According to Kavanaugh’s calendar, released as part of his testimony, Georgetown Prep’s football camp started on August 22nd, 1982 — or about seven weeks after a July 1st entry Kavanaugh recorded for getting together for “skis” (presumably “brewskis”) with Judge and other friends, including a boy named P.J., whom Ford said attended the gathering where she was assaulted. “This may — may — be powerful corroborating evidence that the assault happened, that it happened that day, and that it happened in that place,” said Sen. Sheldon Whitehouse (D.-R.I.) in Senate chambers last week.

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At this point in his life, Judge describes himself as a problem drunk: “Alcoholics also get into all kinds of trouble because of their drinking,” he writes, “When they supersede their own tolerance, they suffer catastrophic hangovers. These can make getting through the day an Olympic event. This was never more evident to me than when, to raise money for football camp, I spent a few weeks working as a bag boy at the local supermarket. . . . It was a nightmare. Invariably I would be hungover or still drunk when I got to work at seven in the morning, and I spent most of the first hour just trying to hold myself together. I had stopped eating breakfast a year earlier, so I didn’t have to worry about trying to keep food down after a bender, but sometimes I was so toxic from the alcohol that I would have the dry heaves. Luckily the bathroom was a private room in the back of the store, and I often managed to recuperate there unnoticed.”

Blacking out

On the weekend before football camp, Judge recalls a getting blackout drunk after taking shots at a bar with friends. Judge writes of waking up, mystified, at a Four Seasons hotel: “The next thing I knew, I was lying on a bathroom floor. I was curled up in the fetal position with saliva running out of the side of my mouth. I sat up and tried to open my eyes. Then I struggled to my feet and looked in the mirror. My hair was sticking straight up, and my face was chalk white and swollen. It looked like a bunched-up pillow. My T-shirt was soaked with sweat. I took a long drink of water, then splashed some onto my face. I slowly walked out to the hall. I was in a hotel or apartment building. I took the elevator downstairs and found myself in a hotel lobby.”

100 kegs or bust

Judge’s memoir provides the backstory for the “100 Kegs of Bust” notation that appears in his and Kavanaugh’s senior yearbook entries. In Judge’s telling, his Georgetown Prep cohort was furious at their headmaster for inaugurating a Sunday service project for the school’s seniors to combat “senioritis.” Payback, Judge writes, would come through extravagant beer consumption:

“We have to do something,” I said. “They can’t get away with this our senior year.”

“What are we going to do?” Shane said, laughing. “Drink a hundred kegs and brag about it?”

No one laughed. For a second, no one even spoke.

“It’s brilliant,” I said.

“Wait a minute,” Shane said. “You can’t actually be thinking of”

“A hundred kegs,” I said. “We’re going to drink a hundred kegs, then brag about it.”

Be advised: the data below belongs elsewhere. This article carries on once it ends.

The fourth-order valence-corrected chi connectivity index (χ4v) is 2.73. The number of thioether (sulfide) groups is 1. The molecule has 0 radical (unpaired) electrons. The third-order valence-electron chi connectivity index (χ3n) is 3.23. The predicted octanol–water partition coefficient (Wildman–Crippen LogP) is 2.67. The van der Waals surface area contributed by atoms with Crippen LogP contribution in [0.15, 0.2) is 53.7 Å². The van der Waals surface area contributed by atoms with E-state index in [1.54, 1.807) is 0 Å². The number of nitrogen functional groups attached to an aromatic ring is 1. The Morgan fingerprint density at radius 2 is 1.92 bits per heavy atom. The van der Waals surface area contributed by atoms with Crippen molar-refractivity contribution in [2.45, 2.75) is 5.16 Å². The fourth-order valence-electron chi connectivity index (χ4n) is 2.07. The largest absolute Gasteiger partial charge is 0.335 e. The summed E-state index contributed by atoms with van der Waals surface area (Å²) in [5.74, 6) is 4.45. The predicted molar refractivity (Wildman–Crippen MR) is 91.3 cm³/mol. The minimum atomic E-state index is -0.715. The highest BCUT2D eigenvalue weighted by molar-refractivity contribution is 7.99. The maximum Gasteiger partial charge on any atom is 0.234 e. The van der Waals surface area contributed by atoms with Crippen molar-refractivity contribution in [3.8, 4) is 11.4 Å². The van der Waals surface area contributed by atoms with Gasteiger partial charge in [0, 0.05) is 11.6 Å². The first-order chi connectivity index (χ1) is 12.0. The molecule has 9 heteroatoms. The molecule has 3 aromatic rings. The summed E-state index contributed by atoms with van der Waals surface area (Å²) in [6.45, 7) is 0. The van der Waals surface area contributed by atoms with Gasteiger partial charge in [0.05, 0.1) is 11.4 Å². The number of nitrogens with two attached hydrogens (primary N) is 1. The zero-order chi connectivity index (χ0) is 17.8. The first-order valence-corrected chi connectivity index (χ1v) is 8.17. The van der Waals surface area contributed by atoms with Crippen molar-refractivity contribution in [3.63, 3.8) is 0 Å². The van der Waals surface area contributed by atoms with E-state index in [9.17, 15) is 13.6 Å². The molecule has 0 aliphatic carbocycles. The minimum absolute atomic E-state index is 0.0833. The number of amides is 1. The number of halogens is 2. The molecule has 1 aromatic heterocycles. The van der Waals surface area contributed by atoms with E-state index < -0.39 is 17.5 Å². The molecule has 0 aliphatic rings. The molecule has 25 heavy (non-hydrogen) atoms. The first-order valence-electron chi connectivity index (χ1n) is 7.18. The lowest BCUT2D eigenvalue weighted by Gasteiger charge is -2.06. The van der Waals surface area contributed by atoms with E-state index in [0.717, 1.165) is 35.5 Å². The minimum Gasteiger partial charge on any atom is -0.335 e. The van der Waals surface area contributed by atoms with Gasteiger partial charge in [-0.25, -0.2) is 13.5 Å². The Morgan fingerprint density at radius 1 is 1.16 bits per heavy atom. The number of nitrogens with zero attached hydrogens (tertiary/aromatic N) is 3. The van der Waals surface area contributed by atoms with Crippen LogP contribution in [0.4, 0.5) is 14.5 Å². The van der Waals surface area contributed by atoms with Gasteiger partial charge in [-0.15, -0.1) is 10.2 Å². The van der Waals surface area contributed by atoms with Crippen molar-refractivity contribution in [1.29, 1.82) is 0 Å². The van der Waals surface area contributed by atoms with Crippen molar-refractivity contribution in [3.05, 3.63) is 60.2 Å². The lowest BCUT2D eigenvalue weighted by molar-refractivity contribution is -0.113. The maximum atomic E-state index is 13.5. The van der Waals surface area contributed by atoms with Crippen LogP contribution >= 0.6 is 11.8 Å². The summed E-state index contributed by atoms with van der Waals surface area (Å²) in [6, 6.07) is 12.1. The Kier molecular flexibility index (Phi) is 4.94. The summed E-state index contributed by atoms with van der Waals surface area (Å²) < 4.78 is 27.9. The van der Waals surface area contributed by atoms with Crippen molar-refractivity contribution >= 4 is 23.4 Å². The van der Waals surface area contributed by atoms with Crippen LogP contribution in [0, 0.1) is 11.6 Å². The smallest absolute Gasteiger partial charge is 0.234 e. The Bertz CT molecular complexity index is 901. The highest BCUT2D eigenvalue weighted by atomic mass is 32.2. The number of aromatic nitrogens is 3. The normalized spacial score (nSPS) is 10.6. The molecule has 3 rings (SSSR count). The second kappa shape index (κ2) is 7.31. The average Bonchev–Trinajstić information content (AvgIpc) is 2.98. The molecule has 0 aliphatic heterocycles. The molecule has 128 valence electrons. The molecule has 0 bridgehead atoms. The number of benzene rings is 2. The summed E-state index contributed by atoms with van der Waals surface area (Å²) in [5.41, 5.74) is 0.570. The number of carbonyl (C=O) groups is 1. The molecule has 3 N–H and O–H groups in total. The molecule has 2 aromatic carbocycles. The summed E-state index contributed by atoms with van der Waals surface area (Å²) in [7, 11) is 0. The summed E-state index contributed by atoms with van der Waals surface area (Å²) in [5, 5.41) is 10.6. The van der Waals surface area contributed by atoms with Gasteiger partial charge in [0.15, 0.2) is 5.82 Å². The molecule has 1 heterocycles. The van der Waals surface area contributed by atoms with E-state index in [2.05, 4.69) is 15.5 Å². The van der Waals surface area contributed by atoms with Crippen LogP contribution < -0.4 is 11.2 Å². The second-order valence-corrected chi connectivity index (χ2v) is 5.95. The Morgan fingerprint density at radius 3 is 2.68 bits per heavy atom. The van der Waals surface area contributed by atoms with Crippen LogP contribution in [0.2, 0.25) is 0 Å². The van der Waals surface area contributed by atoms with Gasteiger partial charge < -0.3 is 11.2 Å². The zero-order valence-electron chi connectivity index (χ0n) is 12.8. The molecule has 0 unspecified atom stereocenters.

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Judge writes that as the boys’ senior year progressed, the keg challenge was heartily embraced: “It was Sunday morning, and the night before we had polished off keg number sixty-two. For the past four months, we had thrown parties every weekend as well as after school, and had even snuck a keg into the parking lot during a basketball game.” For Judge, his drinking had gone off the rails: “I had reached the point where once I had the first beer, I found it impossible to stop until I was completely annihilated. . . . Once I felt the first lilting rise of a buzz, I had to keep drinking until I could hardly walk. Many of the other guys were the same way; while some got sick after just a few beers, the hard-core drinkers could go all night, and often did.”

“I could have murdered somebody”

Judge writes that his blackout drinking continued — and worsened — in the years after graduating from Georgetown Prep. He recalls one night at his favorite bar: “We bought each other several rounds of drinks, and when I looked at the clock it was after midnight. Then, in what seemed like an instant, it was suddenly the next morning. . . . I had blacked out. I awoke lying on my back. I looked around quickly and determined that I was in my room; then I examined myself. I was fully clothed. I started to panic, terrified of what I could have done during the blackout. I could have done anything and not know it. I could have murdered somebody.”

“Please tell me I didn’t hurt her”

In one of the final blackouts he recounts, Judge describes his behavior at a rehearsal dinner for one of his high school friend’s weddings. He recalls the dialogue, beginning with a friend:

“You put on quite a show. After doing all those shots, you tried to get up on the table and started taking your clothes off, but Shane and I pulled you down. You also tried to make it with one of the bridesmaids.”

“Jesus,” I muttered. “I tried to make out with a bridesmaid? Please tell me I didn’t hurt her.”

“No, in the shape you were in, I don’t think you could have if you had tried, and we would have stopped you. You made a serious lunge at her, then started kissing her toes. We finally just pulled you off and out of the bar.”

By Tim Dickinson